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Friday, March 8, 2013

Bolt Action - Review: Bandai Plastic Model T-34/76 and SU-85

Recently I scored big when the manager of my FLGS, Hobbycraft, sold me thirty six 1/48 scale plastic model kits from his private collection for $200.  My buddy Joe and I went in on the deal and each of us ended up with eighteen models for $100.  Even though I hate the time commitment of traditional model kits, this kind of deal is not one you pass up.

Most of the model kits where from Bandai Plastic Model Kits.  A quick review of the Bandai website showed the majority of these kits are out of production and the company mostly makes Power Ranger and Ben Ten toys.  Kits from Bandai can still be found on E-bay or through other websites that sale scale model kits.

The majority of the models we got in the deal were German panzer kits, but it did include three T-34/76s and an SU-85.  Since I have been collecting Russians for Bolt Action, I called dibs on the Soviet armor.  When I first opened the boxes I got scared.  Real scared.  Why? These models had both internal and external parts.  Which meant I was going to have to build the internal compartments... that you never see.  While some might dig that level of detail, all I saw was an additional 2 hours of work per tank.  Luckily a quick review of the directions showed me I could selectively skip steps and avoid any extra or unnecessary work.  Additionally, the tracks were one piece rubber tracks instead of the multi-piece plastic tracks.  I hate the multi-piece plastic tracks, because most of the tracks end up glued to my fingers.

The instructions where very easy to read and follow, which is always a plus.  I had no problem deciphering them and by my third tank I wasn't even looking at them. With the revisions to the instructions and the rubber tracks it only took me about 25 minutes to assemble each kit.  The first T-34 took longer, but the other three went fast.  Even the SU-85 assembled quickly.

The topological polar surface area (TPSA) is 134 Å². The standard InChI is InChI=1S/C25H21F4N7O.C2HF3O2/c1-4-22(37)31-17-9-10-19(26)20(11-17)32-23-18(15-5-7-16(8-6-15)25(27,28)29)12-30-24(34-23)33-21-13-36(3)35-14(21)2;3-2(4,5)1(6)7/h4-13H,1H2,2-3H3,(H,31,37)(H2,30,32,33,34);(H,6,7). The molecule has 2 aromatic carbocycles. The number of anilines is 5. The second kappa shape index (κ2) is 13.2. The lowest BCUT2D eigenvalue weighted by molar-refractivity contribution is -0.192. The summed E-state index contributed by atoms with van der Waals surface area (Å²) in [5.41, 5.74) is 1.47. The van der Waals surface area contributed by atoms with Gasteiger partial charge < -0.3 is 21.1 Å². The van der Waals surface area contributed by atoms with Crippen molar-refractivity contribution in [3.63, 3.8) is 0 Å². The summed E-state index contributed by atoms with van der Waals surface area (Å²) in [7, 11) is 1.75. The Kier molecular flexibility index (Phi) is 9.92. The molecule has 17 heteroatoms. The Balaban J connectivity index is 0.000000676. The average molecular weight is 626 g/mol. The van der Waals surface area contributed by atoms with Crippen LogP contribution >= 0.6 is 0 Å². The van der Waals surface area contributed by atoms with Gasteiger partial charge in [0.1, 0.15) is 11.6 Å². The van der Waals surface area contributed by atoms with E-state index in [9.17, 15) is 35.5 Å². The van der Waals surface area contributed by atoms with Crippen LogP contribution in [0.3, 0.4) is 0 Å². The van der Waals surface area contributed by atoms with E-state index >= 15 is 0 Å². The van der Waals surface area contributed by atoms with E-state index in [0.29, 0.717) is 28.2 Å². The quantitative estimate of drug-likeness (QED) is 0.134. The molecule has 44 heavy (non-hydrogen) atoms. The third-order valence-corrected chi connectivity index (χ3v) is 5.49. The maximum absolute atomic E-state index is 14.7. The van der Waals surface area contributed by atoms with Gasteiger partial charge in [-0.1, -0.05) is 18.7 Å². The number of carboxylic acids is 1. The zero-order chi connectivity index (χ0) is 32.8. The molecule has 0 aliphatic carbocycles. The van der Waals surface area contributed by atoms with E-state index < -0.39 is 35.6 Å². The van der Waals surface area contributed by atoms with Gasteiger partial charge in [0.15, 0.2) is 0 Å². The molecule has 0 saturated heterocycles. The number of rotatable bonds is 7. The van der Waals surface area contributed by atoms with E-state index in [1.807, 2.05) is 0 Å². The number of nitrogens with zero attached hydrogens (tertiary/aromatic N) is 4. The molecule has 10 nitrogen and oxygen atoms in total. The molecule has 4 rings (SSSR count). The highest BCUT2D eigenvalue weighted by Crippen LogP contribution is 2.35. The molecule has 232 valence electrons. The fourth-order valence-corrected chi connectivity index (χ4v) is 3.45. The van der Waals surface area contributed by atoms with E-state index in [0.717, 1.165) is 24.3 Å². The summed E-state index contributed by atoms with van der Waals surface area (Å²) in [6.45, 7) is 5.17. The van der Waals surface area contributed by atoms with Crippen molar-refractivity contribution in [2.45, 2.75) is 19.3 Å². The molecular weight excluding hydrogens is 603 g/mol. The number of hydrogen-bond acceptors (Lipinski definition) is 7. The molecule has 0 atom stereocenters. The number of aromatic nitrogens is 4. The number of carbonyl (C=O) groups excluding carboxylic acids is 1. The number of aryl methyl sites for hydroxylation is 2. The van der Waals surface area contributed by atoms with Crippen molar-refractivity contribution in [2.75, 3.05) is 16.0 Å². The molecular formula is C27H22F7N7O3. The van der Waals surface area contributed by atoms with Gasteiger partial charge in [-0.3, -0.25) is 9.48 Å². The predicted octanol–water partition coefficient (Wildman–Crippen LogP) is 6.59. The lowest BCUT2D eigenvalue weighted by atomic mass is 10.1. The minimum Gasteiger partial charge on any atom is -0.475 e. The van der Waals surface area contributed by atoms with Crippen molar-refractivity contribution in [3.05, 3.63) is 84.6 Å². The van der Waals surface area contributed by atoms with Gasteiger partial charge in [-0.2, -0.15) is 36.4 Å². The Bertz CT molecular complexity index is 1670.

Each tank also came with a full crew of four.  I didn't think it was necessary to build all sixteen crew members, but did add a commander to one of the T-34's to represent a command tank.  I painted the commander in the blue tankers uniform common during the earlier parts of the war.

I used Warlord Game's Army Green Primer and Quick Shade Dark Tone, which are offered through the Army Painter line of products, when painting these tanks.  I often get spray paint from the hardware store, but when I buy them from a miniatures manufacturer I like to go with Army Painter products, which are far superior to many of the other company's spray paints.  These products and the process I used saved a lot of time and I was able to painted all four tanks in about an hour and a half.

I should mention each kit also came with a full set of decals, which I fully intended to use.  However, they were so old they disintegrated when I put them in water to separate them from the paper.  I went ahead and hand painted numbers on the turrets and hulls, but am not confident in my ability to paint stars, so I left them out.

I am very pleased with how these kits turned out.  I fact I have never been this pleased with a model kit and not once glued a finger to a finger.  I give these Bandai kits 8 out of 10 rusty rubber tank tracks.

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“Craig Baxter is the Director of the WWPD Northern Research center in Anchorage, AK. When he’s not contributing to he is busy blogging, painting, modeling and rolling dice. You can find more of his work and articles at”

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